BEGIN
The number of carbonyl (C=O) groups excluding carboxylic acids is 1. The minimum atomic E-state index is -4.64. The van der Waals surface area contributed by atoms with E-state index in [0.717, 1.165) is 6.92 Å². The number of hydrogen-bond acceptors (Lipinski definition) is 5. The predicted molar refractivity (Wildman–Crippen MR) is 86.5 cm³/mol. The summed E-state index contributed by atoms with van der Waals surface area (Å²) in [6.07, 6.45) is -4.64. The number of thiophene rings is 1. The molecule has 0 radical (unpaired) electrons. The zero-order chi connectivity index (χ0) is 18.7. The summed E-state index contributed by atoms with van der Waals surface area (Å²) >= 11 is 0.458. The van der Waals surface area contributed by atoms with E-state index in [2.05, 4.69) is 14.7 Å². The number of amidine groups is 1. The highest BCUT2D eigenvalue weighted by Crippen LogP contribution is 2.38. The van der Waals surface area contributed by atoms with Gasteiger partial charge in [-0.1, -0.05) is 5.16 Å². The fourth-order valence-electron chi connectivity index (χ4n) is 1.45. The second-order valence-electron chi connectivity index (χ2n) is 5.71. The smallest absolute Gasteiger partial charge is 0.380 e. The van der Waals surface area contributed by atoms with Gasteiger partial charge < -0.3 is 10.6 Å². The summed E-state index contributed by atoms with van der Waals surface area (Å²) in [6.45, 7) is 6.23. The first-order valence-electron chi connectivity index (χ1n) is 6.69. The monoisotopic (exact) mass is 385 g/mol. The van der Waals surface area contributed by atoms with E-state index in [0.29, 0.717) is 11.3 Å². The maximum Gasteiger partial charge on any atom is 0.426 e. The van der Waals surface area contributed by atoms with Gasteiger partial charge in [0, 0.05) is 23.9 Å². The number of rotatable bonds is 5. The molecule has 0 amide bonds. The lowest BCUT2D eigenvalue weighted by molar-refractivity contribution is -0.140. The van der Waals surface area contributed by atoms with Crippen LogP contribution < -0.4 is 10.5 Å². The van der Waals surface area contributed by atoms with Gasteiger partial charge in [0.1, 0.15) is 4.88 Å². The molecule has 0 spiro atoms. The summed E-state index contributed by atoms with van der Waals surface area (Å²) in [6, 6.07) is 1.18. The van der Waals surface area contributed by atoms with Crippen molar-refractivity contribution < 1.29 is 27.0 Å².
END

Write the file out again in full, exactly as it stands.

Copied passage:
The number of carbonyl (C=O) groups excluding carboxylic acids is 1. The minimum atomic E-state index is -4.64. The van der Waals surface area contributed by atoms with E-state index in [0.717, 1.165) is 6.92 Å². The number of hydrogen-bond acceptors (Lipinski definition) is 5. The predicted molar refractivity (Wildman–Crippen MR) is 86.5 cm³/mol. The summed E-state index contributed by atoms with van der Waals surface area (Å²) in [6.07, 6.45) is -4.64. The number of thiophene rings is 1. The molecule has 0 radical (unpaired) electrons. The zero-order chi connectivity index (χ0) is 18.7. The summed E-state index contributed by atoms with van der Waals surface area (Å²) >= 11 is 0.458. The van der Waals surface area contributed by atoms with E-state index in [2.05, 4.69) is 14.7 Å². The number of amidine groups is 1. The highest BCUT2D eigenvalue weighted by Crippen LogP contribution is 2.38. The van der Waals surface area contributed by atoms with Gasteiger partial charge in [-0.1, -0.05) is 5.16 Å². The fourth-order valence-electron chi connectivity index (χ4n) is 1.45. The second-order valence-electron chi connectivity index (χ2n) is 5.71. The smallest absolute Gasteiger partial charge is 0.380 e. The van der Waals surface area contributed by atoms with Gasteiger partial charge < -0.3 is 10.6 Å². The summed E-state index contributed by atoms with van der Waals surface area (Å²) in [6.45, 7) is 6.23. The first-order valence-electron chi connectivity index (χ1n) is 6.69. The monoisotopic (exact) mass is 385 g/mol. The van der Waals surface area contributed by atoms with E-state index in [0.29, 0.717) is 11.3 Å². The maximum Gasteiger partial charge on any atom is 0.426 e. The van der Waals surface area contributed by atoms with Gasteiger partial charge in [0, 0.05) is 23.9 Å². The number of rotatable bonds is 5. The molecule has 0 amide bonds. The lowest BCUT2D eigenvalue weighted by molar-refractivity contribution is -0.140. The van der Waals surface area contributed by atoms with Crippen LogP contribution < -0.4 is 10.5 Å². The van der Waals surface area contributed by atoms with Gasteiger partial charge in [0.1, 0.15) is 4.88 Å². The molecule has 0 spiro atoms. The summed E-state index contributed by atoms with van der Waals surface area (Å²) in [6, 6.07) is 1.18. The van der Waals surface area contributed by atoms with Crippen molar-refractivity contribution < 1.29 is 27.0 Å².